Namibia - People
Namibia is a country with a relatively small population of 2.1 million, according to the 2011 National Housing and Population Census, spread across a surface area of 824,290 square kilometers. Although the country is sparsely populated, the regions in the northern part of the country are more densely populated. The urban population has grown quite significantly over the past years, from 28 percent in 1991 to 43 percent in 2011. Life expectancy for men was 59 years in 1991 and has gone down to 53 years in 2011; for women, life expectancy has experienced a more modest reduction from 63 years in 1991 to 61 years in 2011. The country has a strong economy, and it is classified as an upper middle income country by the World Bank. However, Namibia is characterized by an unequal distribution of resources as shown by its Gini Coefficient of 0.597.
Namibians are of diverse ethnic origins. The principal groups are the Ovambo, Kavango, Herero/Himba, Damara, Colored (including Rehoboth Baster), White (Afrikaner, German, English, and Portuguese), Nama, Caprivian, San, and Tswana.
The Ovambo make up about half of Namibia's people. The Ovambo, Kavango, and East Caprivian peoples, who occupy the relatively well-watered and wooded northern part of the country, are settled farmers and herders. Historically, these groups had little contact with the Nama, Damara, and Herero, who roamed the central part of the country vying for control of sparse pastureland. German colonial rule destroyed the war-making ability of the tribes but did not erase their identities or traditional organization. People from the more populous north have settled throughout the country in recent decades as a result of urbanization, industrialization, and the demand for labor.
Missionary work during the 1800s drew many Namibians to Christianity. While most Namibian Christians are Lutheran, there also are Roman Catholic, Methodist, Anglican, Jewish, African Methodist Episcopal, and Dutch Reformed Christians represented.
Education and services have been extended in varying degrees to most rural areas in recent years. Although the national literacy rate is quite high (estimated to be 88%), it is important to note that the number of Namibians that are functionally literate and have the skills that the labor market needs is significantly lower.
Other ethnic groups have historically exploited the San, the country’s earliest known inhabitants. By law all indigenous groups participate without discrimination in decisions affecting their lands, cultures, traditions, and allocation of natural resources. The San and other indigenous citizens such as the Ovahimba and Ovatue, however, were unable to exercise these rights fully because of minimal access to education, limited economic opportunities, and their relative isolation. Teachers and nurses, when available, often did not speak any of the San languages. Some San had difficulty obtaining a government identification card because they lacked birth certificates or other identification. Without a government-issued identification card, the San could not access government social programs or register to vote. A lack of police presence and courts prevented San women from reporting and seeking protection from gender-based violence.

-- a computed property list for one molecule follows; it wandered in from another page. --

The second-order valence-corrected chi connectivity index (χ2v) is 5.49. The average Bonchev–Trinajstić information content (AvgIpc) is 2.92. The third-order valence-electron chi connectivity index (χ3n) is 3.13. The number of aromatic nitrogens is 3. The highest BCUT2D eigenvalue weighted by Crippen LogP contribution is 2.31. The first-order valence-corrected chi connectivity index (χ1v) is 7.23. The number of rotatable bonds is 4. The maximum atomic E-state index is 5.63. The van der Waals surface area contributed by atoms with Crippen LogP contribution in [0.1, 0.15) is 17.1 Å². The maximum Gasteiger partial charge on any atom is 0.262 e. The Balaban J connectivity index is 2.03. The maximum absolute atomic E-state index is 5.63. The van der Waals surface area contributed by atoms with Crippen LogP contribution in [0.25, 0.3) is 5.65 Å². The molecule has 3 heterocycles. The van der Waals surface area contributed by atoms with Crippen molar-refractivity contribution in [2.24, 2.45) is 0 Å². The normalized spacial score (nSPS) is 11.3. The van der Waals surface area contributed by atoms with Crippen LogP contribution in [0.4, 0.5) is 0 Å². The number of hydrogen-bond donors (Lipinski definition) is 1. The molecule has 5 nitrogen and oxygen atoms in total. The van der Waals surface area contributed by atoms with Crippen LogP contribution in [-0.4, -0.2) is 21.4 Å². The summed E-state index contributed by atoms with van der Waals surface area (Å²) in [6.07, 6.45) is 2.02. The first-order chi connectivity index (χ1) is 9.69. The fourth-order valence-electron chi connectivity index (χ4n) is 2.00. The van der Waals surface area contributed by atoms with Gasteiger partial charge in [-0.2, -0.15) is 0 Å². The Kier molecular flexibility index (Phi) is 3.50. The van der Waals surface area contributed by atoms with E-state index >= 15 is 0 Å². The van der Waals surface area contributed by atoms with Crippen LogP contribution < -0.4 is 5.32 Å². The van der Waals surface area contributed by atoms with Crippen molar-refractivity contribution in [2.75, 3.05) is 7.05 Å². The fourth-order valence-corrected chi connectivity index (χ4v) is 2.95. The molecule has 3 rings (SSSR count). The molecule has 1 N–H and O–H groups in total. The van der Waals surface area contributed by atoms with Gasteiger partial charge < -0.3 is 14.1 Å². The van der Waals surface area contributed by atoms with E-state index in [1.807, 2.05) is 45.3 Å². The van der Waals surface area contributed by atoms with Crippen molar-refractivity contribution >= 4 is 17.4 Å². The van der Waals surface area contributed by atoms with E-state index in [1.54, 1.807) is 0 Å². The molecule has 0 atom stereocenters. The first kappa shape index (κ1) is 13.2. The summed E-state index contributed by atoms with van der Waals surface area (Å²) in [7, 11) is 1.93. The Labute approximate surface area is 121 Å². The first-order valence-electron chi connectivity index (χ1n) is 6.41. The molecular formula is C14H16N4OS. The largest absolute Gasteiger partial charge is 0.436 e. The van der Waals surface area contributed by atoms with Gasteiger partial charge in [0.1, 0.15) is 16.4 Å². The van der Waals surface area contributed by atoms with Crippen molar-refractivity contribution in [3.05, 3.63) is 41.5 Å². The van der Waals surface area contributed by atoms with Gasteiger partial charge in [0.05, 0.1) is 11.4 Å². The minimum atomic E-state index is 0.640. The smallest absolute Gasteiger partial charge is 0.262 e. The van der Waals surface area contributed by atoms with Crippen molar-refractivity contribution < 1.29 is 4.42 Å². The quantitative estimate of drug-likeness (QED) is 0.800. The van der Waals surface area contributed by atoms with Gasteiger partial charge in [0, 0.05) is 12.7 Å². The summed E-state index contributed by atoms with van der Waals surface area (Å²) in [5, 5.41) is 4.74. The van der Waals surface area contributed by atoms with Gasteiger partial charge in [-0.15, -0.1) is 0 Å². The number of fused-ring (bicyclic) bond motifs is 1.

Indigenous lands were effectively demarcated but poorly managed. Many San tribes were unable to prevent the surrounding larger ethnic groups from using and exploiting San conservancy (communal) lands. Some San claimed regional officials refused to remove other ethnic groups from San lands. NGOs, such as the Namibia San Council, Working Group of Indigenous Minorities and Southern Africa, LAC, and NamRights, helped San communities assert their basic human rights during the year.
The devastating effect of AIDS in Namibia demonstrates how challenging the fight to control the disease can be, even in a country with good governance structures and economic opportunity. Namibia’s population of 2.1 million is dispersed throughout the country, and access to remote populations difficult. Nationally, 13.1 percent of the adult population is infected with the disease, with some regions experiencing prevalence rates over 36 percent. The north, northeast, and central parts of the country where pastoralist and mobile populations reside have the highest rates of disease. In Namibia, HIV is most commonly transmitted through heterosexual sex and from mother to child Youth aged 15 to 24 account for 40 percent of new infections, and women are disproportionately affected. In 2009, there were approximately 70,000 children in Namibia who had lost one or both parents to HIV/AIDS.
Although Namibia has performed well in many spheres of development since it gained independence, these gains have been reversed by the HIV/AIDS pandemic and its impacts on the people and the economy. It is commendable that the country has experienced a reduction in the estimated adult HIV prevalence among pregnant women attending antenatal care (ANC) from a peak of 22 percent in 2002 to 16.9 percent in 2014. While prevalence has been reduced, the impacts of HIV/AIDS continue to have far-reaching effects.
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